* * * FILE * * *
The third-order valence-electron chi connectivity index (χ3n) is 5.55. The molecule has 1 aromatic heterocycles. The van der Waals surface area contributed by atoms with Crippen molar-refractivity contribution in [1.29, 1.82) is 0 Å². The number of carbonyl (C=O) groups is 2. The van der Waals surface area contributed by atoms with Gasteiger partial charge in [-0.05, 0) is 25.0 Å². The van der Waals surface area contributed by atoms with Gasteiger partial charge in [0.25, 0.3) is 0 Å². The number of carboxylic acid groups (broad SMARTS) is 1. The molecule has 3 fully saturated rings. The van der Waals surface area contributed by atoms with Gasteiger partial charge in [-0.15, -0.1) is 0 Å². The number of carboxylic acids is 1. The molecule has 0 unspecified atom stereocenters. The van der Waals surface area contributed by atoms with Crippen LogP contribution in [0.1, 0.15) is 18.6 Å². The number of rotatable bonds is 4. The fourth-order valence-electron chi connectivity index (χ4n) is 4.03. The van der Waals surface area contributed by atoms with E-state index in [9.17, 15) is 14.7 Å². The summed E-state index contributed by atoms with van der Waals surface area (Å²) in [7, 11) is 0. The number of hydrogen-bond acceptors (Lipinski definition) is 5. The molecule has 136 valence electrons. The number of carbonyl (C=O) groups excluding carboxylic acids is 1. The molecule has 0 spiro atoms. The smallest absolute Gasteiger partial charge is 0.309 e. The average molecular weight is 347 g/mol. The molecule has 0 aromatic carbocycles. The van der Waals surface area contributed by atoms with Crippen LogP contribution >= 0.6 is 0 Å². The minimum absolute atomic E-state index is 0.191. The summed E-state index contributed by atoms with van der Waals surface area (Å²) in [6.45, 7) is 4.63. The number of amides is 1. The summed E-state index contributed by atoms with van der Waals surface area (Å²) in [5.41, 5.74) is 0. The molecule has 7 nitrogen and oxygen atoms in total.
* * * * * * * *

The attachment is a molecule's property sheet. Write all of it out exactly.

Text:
The third-order valence-electron chi connectivity index (χ3n) is 5.55. The molecule has 1 aromatic heterocycles. The van der Waals surface area contributed by atoms with Crippen molar-refractivity contribution in [1.29, 1.82) is 0 Å². The number of carbonyl (C=O) groups is 2. The van der Waals surface area contributed by atoms with Gasteiger partial charge in [-0.05, 0) is 25.0 Å². The van der Waals surface area contributed by atoms with Gasteiger partial charge in [0.25, 0.3) is 0 Å². The number of carboxylic acid groups (broad SMARTS) is 1. The molecule has 3 fully saturated rings. The van der Waals surface area contributed by atoms with Gasteiger partial charge in [-0.15, -0.1) is 0 Å². The number of carboxylic acids is 1. The molecule has 0 unspecified atom stereocenters. The van der Waals surface area contributed by atoms with Crippen LogP contribution in [0.1, 0.15) is 18.6 Å². The number of rotatable bonds is 4. The fourth-order valence-electron chi connectivity index (χ4n) is 4.03. The van der Waals surface area contributed by atoms with E-state index in [9.17, 15) is 14.7 Å². The summed E-state index contributed by atoms with van der Waals surface area (Å²) in [7, 11) is 0. The number of hydrogen-bond acceptors (Lipinski definition) is 5. The molecule has 136 valence electrons. The number of carbonyl (C=O) groups excluding carboxylic acids is 1. The molecule has 0 spiro atoms. The smallest absolute Gasteiger partial charge is 0.309 e. The average molecular weight is 347 g/mol. The molecule has 0 aromatic carbocycles. The van der Waals surface area contributed by atoms with Crippen LogP contribution >= 0.6 is 0 Å². The minimum absolute atomic E-state index is 0.191. The summed E-state index contributed by atoms with van der Waals surface area (Å²) in [6.45, 7) is 4.63. The number of amides is 1. The summed E-state index contributed by atoms with van der Waals surface area (Å²) in [5.41, 5.74) is 0. The molecule has 7 nitrogen and oxygen atoms in total.